I’m on a bus, hurtling over the hills at exhilarating speed. An oxbow lake flashes into view: while geography was never a passion, the sharp curves of the meandering river as it reaches the sea at Cuckmere Haven demand my full attention. The arresting view has featured in paintings by Eric Ravilious as well as a Hollywood film or two.
Stunning scenery and its artistic representation are one of the draws of the Sussex Art Shuttle – the bus’s official title – a new service that transports visitors between Eastbourne’s Towner Gallery, the Seven Sisters Visitor Centre just outside Seaford, the picturesque villages of Alfriston and Litlington, Charleston (former home of artists Vanessa Bell and Duncan Grant), and the new Charleston gallery in Lewes.
The initiative, launched by the business consortium Sussex Modern last weekend and running until 17 December, ties in with the Turner prize, which opens on 28 September at the Towner, the centrepiece of the gallery’s centenary year. “Visitors who come by train into Eastbourne want to see the countryside as well,” says Towner’s CEO, Joe Hill who, along with Charleston’s director, Nathaniel Hepburn, is riding the route with me. “The Sussex Downs is one of England’s most beautiful landscapes and newest national parks. This service connects it with our cultural heritage.”
At £2.50 for a hop-on, hop-off ticket, the 16-seater minibus offers good value, running four times a day in each direction from Friday to Sunday. “More than 98% of our visitors come to Charleston by car at the moment,” adds Hepburn. “So, it’s been a key aspiration for us to lower this figure.” Admirably, it’s also run by volunteer drivers from a local organisation called Cuckmere Buses.
Before we depart, Hill whisks me past the Towner’s hushed galleries, currently closed in advance of the Turner prize, whose four shortlisted artists – Jesse Darling, Ghislaine Leung, Rory Pilgrim and Barbara Walker – work in media ranging from film and drawing to performance and sculpture. After gawping at the gallery’s dazzling geometric exterior, designed by Lothar Götz, we hop on the similarly colourful minibus. As we climb high into the national park, Hill and Hepburn enthuse about how the region has long attracted artists, from the Bloomsbury group to Peggy Angus and Grayson Perry. But the area’s ecology is also fascinating. “This chalk grassland has as much diverse life in it as the rainforest,” says Hill.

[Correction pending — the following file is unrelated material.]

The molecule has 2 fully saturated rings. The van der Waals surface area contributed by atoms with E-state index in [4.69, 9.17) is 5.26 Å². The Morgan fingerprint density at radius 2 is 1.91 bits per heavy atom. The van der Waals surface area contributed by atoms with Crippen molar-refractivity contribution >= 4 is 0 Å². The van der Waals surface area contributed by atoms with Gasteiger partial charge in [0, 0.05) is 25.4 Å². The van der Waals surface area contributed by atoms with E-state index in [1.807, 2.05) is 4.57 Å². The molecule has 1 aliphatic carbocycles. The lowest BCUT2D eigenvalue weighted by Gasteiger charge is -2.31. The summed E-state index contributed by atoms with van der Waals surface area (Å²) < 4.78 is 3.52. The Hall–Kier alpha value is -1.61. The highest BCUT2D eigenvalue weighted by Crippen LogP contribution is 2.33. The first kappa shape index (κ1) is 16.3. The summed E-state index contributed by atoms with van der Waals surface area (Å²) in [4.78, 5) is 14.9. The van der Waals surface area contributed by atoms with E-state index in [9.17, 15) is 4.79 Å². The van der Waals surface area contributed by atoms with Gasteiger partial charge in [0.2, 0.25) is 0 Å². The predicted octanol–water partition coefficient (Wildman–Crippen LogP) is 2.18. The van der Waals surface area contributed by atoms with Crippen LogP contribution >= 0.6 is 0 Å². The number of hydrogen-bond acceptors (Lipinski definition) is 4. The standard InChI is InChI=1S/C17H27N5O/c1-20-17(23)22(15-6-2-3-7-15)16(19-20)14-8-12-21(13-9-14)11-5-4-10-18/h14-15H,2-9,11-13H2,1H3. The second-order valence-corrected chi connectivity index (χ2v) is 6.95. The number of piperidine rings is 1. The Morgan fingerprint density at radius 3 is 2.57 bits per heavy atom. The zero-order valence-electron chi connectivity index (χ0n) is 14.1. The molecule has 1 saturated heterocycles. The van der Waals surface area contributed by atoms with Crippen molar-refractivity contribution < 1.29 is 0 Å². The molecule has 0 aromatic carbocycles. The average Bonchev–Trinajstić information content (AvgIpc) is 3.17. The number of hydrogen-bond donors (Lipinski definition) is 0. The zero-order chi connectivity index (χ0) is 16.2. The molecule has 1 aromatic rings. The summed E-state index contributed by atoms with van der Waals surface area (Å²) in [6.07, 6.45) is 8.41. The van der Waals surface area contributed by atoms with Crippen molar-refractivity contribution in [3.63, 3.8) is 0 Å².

Medieval Alfriston is our first stop, where we alight at the market cross, one of only two remaining in Sussex. We tumble into the Much Ado bookshop, which has two floors and a “book bower” in the back garden full of bargain volumes. Its owners, Nash Robbins and Cate Olsen, who moved from Massachusetts 20 years ago, show me framed Vanessa Bell drawings and rare Victorian scrapbooks.
I could happily stay here for the whole two hours until the next bus, but lunch is calling, so we walk to The Star, built as a religious hostel in 1345. We haven’t time to visit the nearby Rathfinny vineyard, but I try its acclaimed pale pink fizz: dry and lightly fruity. The food menu includes smoked haddock croquettes, beetroot carpaccio and chicken Milanese.